B. Determine the attackers actions

To determine the attacker’s actions I would use Volatility to recover information such as running processes, active network connections, loaded kernel drivers, and so on. I would also use the cmdscan and consoles plugins as they recover both input and output of cmd.exe. These could potentially uncover every action performed by the attacker (and have in the past). I would also run the Windows malware analysis plugins, such as apihooks, malfind, and callbacks in order to see if the attacker has loaded malware. While memory was being analyzed, I would run a script that gathered select files from the remote hard drive including event logs, registry hives, prefetch files, and the scheduled tasks directory. These all hold a wealth of information about activity that occurred on the system including program execution, user account activity, and network share access. The registry also contains many places that are utilized by malware for persistence.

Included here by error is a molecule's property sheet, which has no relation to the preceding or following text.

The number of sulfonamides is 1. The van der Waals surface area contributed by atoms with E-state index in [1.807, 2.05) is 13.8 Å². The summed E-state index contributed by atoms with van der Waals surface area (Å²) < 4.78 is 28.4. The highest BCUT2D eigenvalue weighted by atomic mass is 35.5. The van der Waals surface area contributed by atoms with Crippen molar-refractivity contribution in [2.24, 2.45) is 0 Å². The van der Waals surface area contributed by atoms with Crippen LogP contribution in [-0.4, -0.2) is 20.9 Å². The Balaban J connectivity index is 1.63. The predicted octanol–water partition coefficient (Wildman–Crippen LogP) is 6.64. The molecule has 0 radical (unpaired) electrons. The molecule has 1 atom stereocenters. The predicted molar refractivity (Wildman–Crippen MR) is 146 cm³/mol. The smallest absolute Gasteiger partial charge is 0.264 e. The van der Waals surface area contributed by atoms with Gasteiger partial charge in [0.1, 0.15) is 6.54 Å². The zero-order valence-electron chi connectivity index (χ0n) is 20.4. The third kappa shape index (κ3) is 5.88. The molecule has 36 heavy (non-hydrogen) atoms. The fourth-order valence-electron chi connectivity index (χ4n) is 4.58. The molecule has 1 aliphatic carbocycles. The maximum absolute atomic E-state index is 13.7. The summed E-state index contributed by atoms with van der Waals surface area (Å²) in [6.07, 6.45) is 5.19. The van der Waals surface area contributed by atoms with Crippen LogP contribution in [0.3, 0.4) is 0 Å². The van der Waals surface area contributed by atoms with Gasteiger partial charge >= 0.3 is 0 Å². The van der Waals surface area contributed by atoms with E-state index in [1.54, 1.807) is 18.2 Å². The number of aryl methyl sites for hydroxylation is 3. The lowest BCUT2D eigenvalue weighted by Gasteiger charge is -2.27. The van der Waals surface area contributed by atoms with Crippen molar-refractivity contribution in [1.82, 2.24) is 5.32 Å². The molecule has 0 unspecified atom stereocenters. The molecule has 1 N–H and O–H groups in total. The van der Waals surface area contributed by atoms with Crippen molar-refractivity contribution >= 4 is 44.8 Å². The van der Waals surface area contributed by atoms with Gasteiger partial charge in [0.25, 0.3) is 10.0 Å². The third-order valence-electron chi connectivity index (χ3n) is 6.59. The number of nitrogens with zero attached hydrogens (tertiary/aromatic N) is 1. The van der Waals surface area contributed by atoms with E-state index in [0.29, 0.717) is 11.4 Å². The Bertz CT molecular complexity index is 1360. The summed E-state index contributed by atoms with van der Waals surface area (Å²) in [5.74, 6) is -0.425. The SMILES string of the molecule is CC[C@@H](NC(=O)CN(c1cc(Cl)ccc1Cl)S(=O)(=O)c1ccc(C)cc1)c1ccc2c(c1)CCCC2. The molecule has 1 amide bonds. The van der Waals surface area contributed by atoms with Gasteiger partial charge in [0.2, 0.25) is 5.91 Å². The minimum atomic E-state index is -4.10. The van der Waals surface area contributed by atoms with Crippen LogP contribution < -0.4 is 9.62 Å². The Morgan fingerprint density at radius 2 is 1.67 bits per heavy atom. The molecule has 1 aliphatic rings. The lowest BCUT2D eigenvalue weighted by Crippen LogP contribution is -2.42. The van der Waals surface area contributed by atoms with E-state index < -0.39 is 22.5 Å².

C. Determine where the attacker is coming from
When analyzing memory of a Server 2008 system, the netscan plugin can be used to list active network connections. This would reveal the IP address of the attacker.

D. Determine which processes may be providing some kind of persistence for the attacker

Since this question lists processes as a persistence mechanism I assume it is referring to code being injected into long running processes (explorer.exe, svchost.exe, etc.) and not something like the attacker installing a rouge FTP or VNC server or enabling Terminal Services when it is normally disabled. If this was what the question was referring to then this activity can be trivially detected by looking for processes that do not normally run on the system. This can be determined through baseline analysis or by looking for programs installed during the timeframe the attacker was active. Volatility’s svcscan plugin can be used to enumerate running services and check for ones related to RDP, VNC, etc.